Vets see an increasing number of dogs sickened by marijuana

Vets see an increasing number of dogs sickened by marijuana

Veterinarians warn they are seeing an increase in dogs sickened after ingesting marijuana

Veterinarians say they’re seeing an increasing number of dogs sickened after ingesting marijuana, and are warning pet owners to take care as Canada prepares for cannabis legalization this year.

RELATED: Marijuana legalization passes in House of Commons

Dr. Jeff Goodall, a veterinarian who runs the Sunnyview Animal Centre in Bedford, N.S., says he’s seeing a growing number of dogs with marijuana toxicity.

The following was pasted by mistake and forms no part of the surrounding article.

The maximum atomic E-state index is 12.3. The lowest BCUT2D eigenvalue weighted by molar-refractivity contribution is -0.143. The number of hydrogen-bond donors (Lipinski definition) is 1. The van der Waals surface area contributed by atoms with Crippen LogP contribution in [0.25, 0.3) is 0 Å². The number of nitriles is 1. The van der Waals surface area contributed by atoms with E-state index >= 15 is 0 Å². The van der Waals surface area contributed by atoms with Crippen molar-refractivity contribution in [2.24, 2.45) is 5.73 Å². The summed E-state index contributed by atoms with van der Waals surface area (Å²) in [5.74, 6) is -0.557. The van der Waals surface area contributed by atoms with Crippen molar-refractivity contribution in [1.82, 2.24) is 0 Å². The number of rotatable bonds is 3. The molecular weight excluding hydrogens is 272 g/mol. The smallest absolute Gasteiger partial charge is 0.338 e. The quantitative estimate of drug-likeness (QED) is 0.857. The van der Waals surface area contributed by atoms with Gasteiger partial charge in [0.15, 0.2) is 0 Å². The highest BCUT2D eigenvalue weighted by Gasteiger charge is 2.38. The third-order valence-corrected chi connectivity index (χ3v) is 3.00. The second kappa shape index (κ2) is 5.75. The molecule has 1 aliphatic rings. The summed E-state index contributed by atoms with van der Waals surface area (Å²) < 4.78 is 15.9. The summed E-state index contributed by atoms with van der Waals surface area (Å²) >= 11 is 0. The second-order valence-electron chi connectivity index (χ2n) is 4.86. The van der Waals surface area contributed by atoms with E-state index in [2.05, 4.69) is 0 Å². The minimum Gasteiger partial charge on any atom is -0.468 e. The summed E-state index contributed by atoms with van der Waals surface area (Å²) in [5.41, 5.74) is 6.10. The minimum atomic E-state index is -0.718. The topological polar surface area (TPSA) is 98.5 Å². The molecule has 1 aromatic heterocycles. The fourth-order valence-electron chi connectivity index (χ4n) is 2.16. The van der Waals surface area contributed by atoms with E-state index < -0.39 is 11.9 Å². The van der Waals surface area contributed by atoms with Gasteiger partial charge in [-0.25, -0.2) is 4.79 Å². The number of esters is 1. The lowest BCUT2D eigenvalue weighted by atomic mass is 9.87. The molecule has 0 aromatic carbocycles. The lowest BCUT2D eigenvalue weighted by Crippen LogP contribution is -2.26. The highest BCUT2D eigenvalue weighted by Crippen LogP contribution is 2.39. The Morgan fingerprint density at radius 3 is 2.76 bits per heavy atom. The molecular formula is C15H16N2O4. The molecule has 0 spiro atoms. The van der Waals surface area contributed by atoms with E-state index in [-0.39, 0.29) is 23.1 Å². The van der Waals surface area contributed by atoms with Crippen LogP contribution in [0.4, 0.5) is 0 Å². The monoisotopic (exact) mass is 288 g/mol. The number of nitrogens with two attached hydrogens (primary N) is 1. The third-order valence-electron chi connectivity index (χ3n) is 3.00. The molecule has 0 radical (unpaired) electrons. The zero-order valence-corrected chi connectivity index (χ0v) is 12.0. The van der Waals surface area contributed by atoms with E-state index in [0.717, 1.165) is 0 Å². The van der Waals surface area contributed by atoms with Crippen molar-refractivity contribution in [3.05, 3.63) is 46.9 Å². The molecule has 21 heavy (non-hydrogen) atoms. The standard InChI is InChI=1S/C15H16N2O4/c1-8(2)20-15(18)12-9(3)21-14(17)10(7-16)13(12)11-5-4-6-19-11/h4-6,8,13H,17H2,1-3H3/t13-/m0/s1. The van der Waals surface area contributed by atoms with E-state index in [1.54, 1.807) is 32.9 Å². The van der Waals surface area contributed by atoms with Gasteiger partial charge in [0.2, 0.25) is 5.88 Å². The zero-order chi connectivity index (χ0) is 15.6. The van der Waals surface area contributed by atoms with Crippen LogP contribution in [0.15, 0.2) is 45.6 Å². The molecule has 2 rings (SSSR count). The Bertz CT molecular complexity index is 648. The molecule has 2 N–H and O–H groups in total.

Goodall says he saw five cases in 2017, three in 2016, and none the year before that.

He says the THC in marijuana doesn’t make the dog high. Rather, it makes them very sick — wobbling, crying, and urinating uncontrollably, and in rare cases it can lead to death.

Goodall says he’d like to see warnings and greater public education on what marijuana can do to pets.

In Colorado, where recreational marijuana was legalized in 2012, there was a four-fold increase in reported cases of toxicity in dogs between 2010 and 2015.

The Canadian Press

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